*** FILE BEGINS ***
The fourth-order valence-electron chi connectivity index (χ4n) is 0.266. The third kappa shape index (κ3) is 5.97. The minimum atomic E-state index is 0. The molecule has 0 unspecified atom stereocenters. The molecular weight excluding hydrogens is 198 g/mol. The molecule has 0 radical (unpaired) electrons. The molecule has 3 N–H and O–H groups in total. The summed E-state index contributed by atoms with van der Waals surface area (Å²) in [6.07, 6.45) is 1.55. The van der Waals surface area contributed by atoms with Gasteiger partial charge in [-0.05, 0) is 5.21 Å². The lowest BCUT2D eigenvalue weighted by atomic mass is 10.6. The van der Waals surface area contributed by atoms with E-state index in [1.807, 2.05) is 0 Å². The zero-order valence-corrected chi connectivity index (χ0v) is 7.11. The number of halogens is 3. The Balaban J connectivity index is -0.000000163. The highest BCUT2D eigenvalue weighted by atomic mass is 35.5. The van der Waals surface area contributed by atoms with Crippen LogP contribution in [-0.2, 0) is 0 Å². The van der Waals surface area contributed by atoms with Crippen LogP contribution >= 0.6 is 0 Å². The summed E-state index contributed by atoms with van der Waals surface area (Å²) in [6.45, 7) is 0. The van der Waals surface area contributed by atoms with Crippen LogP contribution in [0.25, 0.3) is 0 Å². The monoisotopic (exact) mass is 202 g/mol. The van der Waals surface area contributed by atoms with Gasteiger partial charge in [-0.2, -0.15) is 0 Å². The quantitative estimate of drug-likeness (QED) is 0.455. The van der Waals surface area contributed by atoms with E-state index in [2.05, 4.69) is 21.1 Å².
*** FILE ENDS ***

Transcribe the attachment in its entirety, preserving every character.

The fourth-order valence-electron chi connectivity index (χ4n) is 0.266. The third kappa shape index (κ3) is 5.97. The minimum atomic E-state index is 0. The molecule has 0 unspecified atom stereocenters. The molecular weight excluding hydrogens is 198 g/mol. The molecule has 0 radical (unpaired) electrons. The molecule has 3 N–H and O–H groups in total. The summed E-state index contributed by atoms with van der Waals surface area (Å²) in [6.07, 6.45) is 1.55. The van der Waals surface area contributed by atoms with Gasteiger partial charge in [-0.05, 0) is 5.21 Å². The lowest BCUT2D eigenvalue weighted by atomic mass is 10.6. The van der Waals surface area contributed by atoms with E-state index in [1.807, 2.05) is 0 Å². The zero-order valence-corrected chi connectivity index (χ0v) is 7.11. The number of halogens is 3. The Balaban J connectivity index is -0.000000163. The highest BCUT2D eigenvalue weighted by atomic mass is 35.5. The van der Waals surface area contributed by atoms with Crippen LogP contribution in [-0.2, 0) is 0 Å². The van der Waals surface area contributed by atoms with Crippen LogP contribution >= 0.6 is 0 Å². The summed E-state index contributed by atoms with van der Waals surface area (Å²) in [6.45, 7) is 0. The van der Waals surface area contributed by atoms with Crippen LogP contribution in [0.25, 0.3) is 0 Å². The monoisotopic (exact) mass is 202 g/mol. The van der Waals surface area contributed by atoms with Gasteiger partial charge in [-0.2, -0.15) is 0 Å². The quantitative estimate of drug-likeness (QED) is 0.455. The van der Waals surface area contributed by atoms with E-state index in [2.05, 4.69) is 21.1 Å².